Beware Importers – The Story of Evening Primrose Oil and the Case that Won’t Go Away

November 11, 2010

By Dara Katcher Levy

The government is surely persistent when it comes to imported products that relate to FDA.

On November 2, 2010, the U.S. Court of International Trade denied the U.S.’s application for a default judgment of $17,734,926 against a British corporation that many years ago imported a product regulated by FDA.  The underlying activities that formed the basis of the complaint occurred 18 years ago.

 The ruling is part of the Evening Primrose Oil saga.  In 1985, FDA issued a series of Import Alerts announcing that Evening Primrose Oil could not be sold lawfully in the United States without FDA approval, that the substance did not have FDA approval, and that all import shipment of evening primrose oil offered for entry into the U.S. were to be detained by Customs. 

In this lawsuit, which was originally filed in 1997, the Justice Department alleged that Callanish, a Scotland-based manufacturer and shipper of Evening Primrose Oil, created false invoices to materially mislead Customs as to the nature of the product being imported so that it would evade FDA’s Import Alerts.  The U.S. alleged that between 1988 and 1992, 52 shipments of Evening Primrose Oil entered the country because of these false statements.  Under section 592 of the Tariff Act of 1930, as amended, it is unlawful for any person to introduce merchandise into the U.S. by means of material and false documents, statements, or acts.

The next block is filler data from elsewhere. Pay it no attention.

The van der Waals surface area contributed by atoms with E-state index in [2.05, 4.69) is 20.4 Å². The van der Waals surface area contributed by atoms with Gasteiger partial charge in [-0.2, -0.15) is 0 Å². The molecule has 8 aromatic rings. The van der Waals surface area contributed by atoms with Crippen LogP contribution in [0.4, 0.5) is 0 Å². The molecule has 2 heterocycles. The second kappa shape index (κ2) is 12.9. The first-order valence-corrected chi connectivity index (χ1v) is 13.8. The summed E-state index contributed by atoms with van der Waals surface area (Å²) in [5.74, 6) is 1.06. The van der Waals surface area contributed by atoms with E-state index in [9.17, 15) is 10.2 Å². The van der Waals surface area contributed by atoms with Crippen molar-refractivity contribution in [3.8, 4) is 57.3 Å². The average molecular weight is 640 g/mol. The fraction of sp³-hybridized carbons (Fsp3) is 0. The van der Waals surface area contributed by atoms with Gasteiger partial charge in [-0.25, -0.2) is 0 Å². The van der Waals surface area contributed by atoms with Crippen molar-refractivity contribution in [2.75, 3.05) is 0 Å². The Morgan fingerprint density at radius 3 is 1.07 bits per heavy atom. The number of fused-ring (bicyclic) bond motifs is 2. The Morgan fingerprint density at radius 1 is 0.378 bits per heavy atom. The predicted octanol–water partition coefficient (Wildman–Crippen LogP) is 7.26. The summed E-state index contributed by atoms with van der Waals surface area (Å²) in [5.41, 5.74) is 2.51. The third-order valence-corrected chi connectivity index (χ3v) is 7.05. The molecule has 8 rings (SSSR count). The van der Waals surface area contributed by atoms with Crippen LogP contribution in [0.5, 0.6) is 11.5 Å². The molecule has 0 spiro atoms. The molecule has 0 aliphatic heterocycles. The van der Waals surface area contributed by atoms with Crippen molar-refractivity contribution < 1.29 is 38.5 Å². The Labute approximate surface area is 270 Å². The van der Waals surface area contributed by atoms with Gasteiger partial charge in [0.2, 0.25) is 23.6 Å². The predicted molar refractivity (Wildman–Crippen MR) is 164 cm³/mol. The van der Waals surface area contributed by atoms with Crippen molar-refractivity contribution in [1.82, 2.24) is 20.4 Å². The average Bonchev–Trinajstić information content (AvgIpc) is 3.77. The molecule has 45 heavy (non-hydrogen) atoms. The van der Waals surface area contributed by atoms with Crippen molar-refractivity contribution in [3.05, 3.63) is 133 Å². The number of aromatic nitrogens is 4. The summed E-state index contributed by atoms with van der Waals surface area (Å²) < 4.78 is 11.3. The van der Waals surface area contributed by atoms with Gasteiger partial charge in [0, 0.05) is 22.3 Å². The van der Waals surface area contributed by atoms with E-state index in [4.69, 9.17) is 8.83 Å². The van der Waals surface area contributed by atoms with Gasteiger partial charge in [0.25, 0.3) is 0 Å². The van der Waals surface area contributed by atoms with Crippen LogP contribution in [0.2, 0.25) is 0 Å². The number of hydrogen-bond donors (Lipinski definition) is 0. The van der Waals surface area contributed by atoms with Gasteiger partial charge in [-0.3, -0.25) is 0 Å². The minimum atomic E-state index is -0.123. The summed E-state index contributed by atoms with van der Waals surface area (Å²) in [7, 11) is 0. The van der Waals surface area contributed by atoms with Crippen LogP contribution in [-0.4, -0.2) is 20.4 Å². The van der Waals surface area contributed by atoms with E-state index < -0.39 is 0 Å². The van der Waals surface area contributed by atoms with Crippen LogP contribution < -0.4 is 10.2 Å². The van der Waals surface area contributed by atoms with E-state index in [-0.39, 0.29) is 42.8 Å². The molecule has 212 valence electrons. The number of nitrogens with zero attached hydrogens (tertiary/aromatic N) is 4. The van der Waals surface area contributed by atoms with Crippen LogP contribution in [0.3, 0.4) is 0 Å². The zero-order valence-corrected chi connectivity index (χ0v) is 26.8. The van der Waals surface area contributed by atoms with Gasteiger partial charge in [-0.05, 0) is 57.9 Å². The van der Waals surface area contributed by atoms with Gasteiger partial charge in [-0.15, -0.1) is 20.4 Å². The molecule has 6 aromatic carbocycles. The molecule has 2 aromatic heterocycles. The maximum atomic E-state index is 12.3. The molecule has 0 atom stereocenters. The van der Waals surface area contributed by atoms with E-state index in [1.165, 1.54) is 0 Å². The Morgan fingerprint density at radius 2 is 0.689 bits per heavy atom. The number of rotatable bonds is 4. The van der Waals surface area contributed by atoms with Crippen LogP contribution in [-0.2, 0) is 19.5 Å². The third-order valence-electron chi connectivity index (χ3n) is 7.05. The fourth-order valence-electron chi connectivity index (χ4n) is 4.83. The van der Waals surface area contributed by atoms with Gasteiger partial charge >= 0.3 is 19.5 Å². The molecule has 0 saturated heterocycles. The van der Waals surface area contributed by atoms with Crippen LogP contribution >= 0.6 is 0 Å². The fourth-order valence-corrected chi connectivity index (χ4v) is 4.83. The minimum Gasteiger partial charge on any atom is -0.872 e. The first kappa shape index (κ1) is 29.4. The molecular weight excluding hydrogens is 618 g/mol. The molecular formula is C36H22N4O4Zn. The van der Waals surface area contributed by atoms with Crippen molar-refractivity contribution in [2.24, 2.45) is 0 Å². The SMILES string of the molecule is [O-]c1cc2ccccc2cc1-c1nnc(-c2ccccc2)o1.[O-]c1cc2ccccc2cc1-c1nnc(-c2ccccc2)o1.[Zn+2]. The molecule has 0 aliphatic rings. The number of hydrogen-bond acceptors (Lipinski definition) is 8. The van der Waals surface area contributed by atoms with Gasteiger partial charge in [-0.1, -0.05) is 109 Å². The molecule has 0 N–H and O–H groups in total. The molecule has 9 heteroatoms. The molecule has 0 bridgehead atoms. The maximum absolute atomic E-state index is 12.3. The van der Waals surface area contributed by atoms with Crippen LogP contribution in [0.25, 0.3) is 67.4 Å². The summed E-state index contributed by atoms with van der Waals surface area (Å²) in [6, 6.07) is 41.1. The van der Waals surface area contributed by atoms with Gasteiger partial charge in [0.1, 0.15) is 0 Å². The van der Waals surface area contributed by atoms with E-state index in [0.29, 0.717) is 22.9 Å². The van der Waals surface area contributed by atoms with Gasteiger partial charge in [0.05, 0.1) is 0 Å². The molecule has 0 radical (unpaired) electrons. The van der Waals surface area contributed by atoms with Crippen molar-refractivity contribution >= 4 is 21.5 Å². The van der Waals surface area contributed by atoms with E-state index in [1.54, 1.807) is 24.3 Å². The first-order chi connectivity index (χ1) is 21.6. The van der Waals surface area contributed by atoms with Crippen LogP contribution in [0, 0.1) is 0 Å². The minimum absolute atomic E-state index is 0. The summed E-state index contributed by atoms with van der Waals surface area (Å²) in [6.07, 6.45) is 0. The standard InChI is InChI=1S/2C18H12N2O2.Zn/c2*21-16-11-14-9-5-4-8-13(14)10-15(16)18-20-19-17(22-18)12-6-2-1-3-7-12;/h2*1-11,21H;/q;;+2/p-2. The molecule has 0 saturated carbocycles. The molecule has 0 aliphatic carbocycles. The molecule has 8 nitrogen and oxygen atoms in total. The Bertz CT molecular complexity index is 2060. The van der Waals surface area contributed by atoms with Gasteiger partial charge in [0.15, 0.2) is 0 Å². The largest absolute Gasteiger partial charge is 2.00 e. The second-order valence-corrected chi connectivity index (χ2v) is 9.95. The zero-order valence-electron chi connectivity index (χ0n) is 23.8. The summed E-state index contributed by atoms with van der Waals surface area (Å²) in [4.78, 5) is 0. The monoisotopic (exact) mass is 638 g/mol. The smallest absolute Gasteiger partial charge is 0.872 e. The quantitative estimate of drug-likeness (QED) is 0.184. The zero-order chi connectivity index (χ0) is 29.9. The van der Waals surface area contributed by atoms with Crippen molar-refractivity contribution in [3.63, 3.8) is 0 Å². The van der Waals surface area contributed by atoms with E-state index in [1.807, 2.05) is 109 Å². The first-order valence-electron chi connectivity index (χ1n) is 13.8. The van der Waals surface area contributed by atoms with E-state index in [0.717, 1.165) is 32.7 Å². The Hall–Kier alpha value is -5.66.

The U.S. successfully served Callanish in May 2010.  Callanish failed to appear after being served and the court entered Callanish’s default. Because of the default, the court accepted as true all well-pled facts in the complaint.  The court did not take issue with any of the facts alleging Callanish’s misconduct, but took issue with the U.S.’s assertion that the domestic value of the evening primrose oil equaled $17,734,926.  The court stated that the mere allegation of an amount, absent anything more, does not constitute a well-pled fact.  The court therefore, denied, without prejudice, the U.S.’s claim.

The U.S. has pursued this civil penalty case for over 13 years, even though the U.S. has known of the insolvency of Callanish and the lack of any funds to pay the penalty since 2001.  Despite the apparent illogic of the government’s effort to collect the penalty from an insolvent foreign company, this case is a reminder of the potential consequences to importers if they do not have clear and accurate descriptions of the imported products on the importation documents.

Categories: Import/Export